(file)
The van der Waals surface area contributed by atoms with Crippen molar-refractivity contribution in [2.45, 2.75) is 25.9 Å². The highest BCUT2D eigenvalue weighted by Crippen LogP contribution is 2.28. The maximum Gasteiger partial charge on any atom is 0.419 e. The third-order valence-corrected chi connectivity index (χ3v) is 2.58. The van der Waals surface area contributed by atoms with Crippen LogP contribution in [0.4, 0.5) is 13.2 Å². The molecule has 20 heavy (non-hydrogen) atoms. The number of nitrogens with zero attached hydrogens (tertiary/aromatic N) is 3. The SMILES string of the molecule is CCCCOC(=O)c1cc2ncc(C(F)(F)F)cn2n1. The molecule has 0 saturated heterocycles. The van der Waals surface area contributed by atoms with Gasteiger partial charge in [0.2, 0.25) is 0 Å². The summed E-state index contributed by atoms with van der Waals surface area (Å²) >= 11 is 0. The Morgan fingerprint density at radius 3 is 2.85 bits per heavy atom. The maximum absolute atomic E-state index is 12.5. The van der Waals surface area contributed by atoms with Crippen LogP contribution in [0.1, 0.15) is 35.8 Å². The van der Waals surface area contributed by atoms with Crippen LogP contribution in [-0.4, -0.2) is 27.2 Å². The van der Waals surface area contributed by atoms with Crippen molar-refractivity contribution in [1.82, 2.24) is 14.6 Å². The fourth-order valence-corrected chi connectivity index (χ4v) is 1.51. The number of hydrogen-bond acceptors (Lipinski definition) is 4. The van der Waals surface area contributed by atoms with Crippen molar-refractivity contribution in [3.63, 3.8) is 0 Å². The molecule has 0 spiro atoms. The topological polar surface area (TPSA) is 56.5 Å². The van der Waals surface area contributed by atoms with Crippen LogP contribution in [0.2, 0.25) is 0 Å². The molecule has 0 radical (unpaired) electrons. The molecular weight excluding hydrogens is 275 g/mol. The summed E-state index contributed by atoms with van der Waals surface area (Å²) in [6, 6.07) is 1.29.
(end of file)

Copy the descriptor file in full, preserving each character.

The van der Waals surface area contributed by atoms with Crippen molar-refractivity contribution in [2.45, 2.75) is 25.9 Å². The highest BCUT2D eigenvalue weighted by Crippen LogP contribution is 2.28. The maximum Gasteiger partial charge on any atom is 0.419 e. The third-order valence-corrected chi connectivity index (χ3v) is 2.58. The van der Waals surface area contributed by atoms with Crippen LogP contribution in [0.4, 0.5) is 13.2 Å². The molecule has 20 heavy (non-hydrogen) atoms. The number of nitrogens with zero attached hydrogens (tertiary/aromatic N) is 3. The SMILES string of the molecule is CCCCOC(=O)c1cc2ncc(C(F)(F)F)cn2n1. The molecule has 0 saturated heterocycles. The van der Waals surface area contributed by atoms with Gasteiger partial charge in [0.2, 0.25) is 0 Å². The summed E-state index contributed by atoms with van der Waals surface area (Å²) >= 11 is 0. The Morgan fingerprint density at radius 3 is 2.85 bits per heavy atom. The maximum absolute atomic E-state index is 12.5. The van der Waals surface area contributed by atoms with Crippen LogP contribution in [0.1, 0.15) is 35.8 Å². The van der Waals surface area contributed by atoms with Crippen LogP contribution in [-0.4, -0.2) is 27.2 Å². The van der Waals surface area contributed by atoms with Crippen molar-refractivity contribution in [1.82, 2.24) is 14.6 Å². The fourth-order valence-corrected chi connectivity index (χ4v) is 1.51. The number of hydrogen-bond acceptors (Lipinski definition) is 4. The van der Waals surface area contributed by atoms with Crippen molar-refractivity contribution in [3.63, 3.8) is 0 Å². The molecule has 0 spiro atoms. The topological polar surface area (TPSA) is 56.5 Å². The van der Waals surface area contributed by atoms with Crippen LogP contribution in [0.2, 0.25) is 0 Å². The molecule has 0 radical (unpaired) electrons. The molecular weight excluding hydrogens is 275 g/mol. The summed E-state index contributed by atoms with van der Waals surface area (Å²) in [6, 6.07) is 1.29.